The draft guidance describes drug safety surveillance principles and best practices based on lessons learned in preparing and publicly releasing the summary analyses of adverse drug reaction reports previously required under Section 505(r) of the FDCA. An FDA study assessing the impact of these summary analyses on regulatory actions determined that such summaries were largely redundant to the surveillance practices already in place and were not an efficient use of FDA resources. In addition, many drugs and biological products for rare diseases never achieved the 10,000-individual use threshold.
The document addresses topics such as a multidisciplinary life cycle approach to the management of drug and biologic safety and general considerations to inform the frequency and extent of systematic drug and biologic safety monitoring, as well as additional considerations based on specific product types and patient populations. It also discusses safety signal identification based on the screening and data mining of the FDA Adverse Event Reporting System (FAERS) and other data sources, a multidisciplinary evaluation of the identified safety signal that integrates data gathered from all available sources, an assessment of the causal link between the identified adverse event and the product, and an overview of actions—regulatory or otherwise—that can be taken in response to an identified safety signal.
The guidance also discusses other products, such as over-the-counter monograph, compounded and homeopathic products, and provides an overview of other data sources, tools and methods, as well as drug safety surveillance activities that extend beyond those of the FAERS in order to contextualize and provide a general overview of the FDA’s safety surveillance process.
FDA finalizes guidance on denials of export certificates for medical devices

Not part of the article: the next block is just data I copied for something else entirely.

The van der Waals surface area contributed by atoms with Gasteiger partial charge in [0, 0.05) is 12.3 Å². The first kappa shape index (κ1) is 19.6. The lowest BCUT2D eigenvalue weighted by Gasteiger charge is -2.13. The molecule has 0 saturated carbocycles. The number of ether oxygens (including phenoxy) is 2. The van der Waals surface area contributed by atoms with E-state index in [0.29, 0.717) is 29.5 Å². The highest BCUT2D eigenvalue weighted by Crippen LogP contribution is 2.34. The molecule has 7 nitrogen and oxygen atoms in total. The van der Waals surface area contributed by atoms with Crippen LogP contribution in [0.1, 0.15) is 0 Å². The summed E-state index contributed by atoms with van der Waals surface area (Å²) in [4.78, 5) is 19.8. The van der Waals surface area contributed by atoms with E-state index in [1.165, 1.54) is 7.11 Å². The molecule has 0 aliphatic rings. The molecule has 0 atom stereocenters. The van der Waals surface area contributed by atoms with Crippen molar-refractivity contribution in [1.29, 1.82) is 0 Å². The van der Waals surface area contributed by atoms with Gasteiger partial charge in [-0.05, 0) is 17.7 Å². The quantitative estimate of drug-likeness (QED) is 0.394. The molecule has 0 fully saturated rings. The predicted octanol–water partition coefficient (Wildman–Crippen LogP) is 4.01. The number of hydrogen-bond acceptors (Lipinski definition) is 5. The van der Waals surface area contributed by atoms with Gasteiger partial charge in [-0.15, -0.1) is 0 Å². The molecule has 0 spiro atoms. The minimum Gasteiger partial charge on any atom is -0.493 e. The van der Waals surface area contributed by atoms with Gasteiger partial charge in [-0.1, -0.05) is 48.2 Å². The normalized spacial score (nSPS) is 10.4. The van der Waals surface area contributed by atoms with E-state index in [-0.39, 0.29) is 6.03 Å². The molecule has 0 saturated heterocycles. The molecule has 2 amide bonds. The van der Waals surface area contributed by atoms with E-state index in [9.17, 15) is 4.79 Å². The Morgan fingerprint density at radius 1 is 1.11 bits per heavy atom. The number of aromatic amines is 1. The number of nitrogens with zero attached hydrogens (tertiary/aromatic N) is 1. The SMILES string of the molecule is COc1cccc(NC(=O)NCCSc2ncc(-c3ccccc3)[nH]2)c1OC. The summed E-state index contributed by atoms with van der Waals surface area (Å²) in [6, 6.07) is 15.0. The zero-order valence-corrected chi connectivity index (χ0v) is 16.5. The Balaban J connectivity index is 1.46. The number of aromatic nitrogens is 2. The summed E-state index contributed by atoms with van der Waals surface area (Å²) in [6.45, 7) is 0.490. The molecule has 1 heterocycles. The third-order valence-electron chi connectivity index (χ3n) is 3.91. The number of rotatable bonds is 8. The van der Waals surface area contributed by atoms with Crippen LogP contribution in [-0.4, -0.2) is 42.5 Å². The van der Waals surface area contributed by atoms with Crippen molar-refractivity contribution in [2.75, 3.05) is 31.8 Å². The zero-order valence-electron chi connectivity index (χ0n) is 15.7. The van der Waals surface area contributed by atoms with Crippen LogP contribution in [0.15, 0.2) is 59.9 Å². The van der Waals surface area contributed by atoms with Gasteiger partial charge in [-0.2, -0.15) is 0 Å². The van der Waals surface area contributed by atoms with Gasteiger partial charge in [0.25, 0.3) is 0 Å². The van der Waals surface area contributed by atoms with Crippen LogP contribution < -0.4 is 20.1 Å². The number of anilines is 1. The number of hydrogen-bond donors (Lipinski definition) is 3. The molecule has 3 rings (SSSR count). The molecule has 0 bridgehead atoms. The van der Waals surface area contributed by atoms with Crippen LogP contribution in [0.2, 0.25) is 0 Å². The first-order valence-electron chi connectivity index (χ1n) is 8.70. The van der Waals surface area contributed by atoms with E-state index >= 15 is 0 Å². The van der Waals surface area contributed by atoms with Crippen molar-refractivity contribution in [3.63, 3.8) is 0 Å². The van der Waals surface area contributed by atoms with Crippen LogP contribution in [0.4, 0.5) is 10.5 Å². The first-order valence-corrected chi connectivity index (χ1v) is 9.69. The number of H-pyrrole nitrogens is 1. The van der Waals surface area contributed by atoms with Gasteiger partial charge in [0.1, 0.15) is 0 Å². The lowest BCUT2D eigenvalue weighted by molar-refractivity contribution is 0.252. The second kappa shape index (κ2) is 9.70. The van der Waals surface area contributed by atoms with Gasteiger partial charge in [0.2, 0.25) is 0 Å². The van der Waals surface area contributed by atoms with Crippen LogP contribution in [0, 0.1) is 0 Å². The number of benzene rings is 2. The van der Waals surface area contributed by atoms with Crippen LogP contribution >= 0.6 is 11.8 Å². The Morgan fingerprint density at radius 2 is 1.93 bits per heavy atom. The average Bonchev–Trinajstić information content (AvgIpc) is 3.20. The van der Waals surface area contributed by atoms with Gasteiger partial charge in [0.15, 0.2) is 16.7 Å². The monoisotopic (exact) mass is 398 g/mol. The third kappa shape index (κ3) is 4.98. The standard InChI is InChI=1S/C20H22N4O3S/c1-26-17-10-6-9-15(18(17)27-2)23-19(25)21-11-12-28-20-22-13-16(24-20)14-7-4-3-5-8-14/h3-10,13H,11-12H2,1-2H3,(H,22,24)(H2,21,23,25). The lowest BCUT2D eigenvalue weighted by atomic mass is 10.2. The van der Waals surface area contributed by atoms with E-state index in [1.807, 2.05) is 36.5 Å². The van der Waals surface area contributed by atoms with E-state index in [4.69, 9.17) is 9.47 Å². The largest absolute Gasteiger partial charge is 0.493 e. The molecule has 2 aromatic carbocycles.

The FDA issued final guidance explaining how it handles denials of requests for a certificate to foreign government (CFG), which is used to assure foreign governments that a device being exported adheres to U.S. regulations for medical devices.
The FDA finalized guidance, initially published in August 2018, outlining how it handles denials of requests for a CFG for medical devices and how to request a review when a CFG is denied. CFGs are used to assure foreign governments that a device being exported adheres to U.S. regulations, including the Quality System Regulation. The guidance delineates reasons the FDA may deny a CFG request, such as if there is an injunction, proceeding or seizure action; if a device has been subject to a recall; or if an establishment is out of compliance with Current Good Manufacturing Practice regulations.
Per the guidance, the FDA will provide a substantive summary explaining the major noncompliance issues that support a denial. In instances in which a requestor of a denied CFG is not the owner or operator of the establishment making the device, the agency will instead inform the requestor that the denial is due to issues related to the manufacturer. In such cases, the FDA will provide only a summary of issues to the out-of-compliance manufacturer, due to disclosure requirements. The guidance indicates that the FDA “does not intend to deny a CFG for an establishment with a No Action Indicated (NAI) or Voluntary Action Indicated (VAI) classification for the most recent quality system inspection.”
The final version includes several clarifications to the draft in response to comments received during the public consultation on the guidance. Updates include:
- Clarification that the Center for Devices and Radiological Health and Center for Biologics Evaluation and Research will provide information to requestors in collaboration with the Office of Regulatory Affairs.
- Additional details on how the FDA will handle plans of correction submitted following a denial of a CFG. The guidance explains that the owner, operator or agent in charge of the establishment should submit a plan that includes steps to be undertaken to address and prevent the recurrence of the inspectional observation, along with documentation showing the planned or completed corrective and preventive actions. The FDA will review the plan and notify the requestor whether the plan is sufficient to address the violations. If it believes clarification is needed, the FDA may further discuss with the requestor prior to making a decision. The FDA intends to provide a response to a plan of correction within 90 days.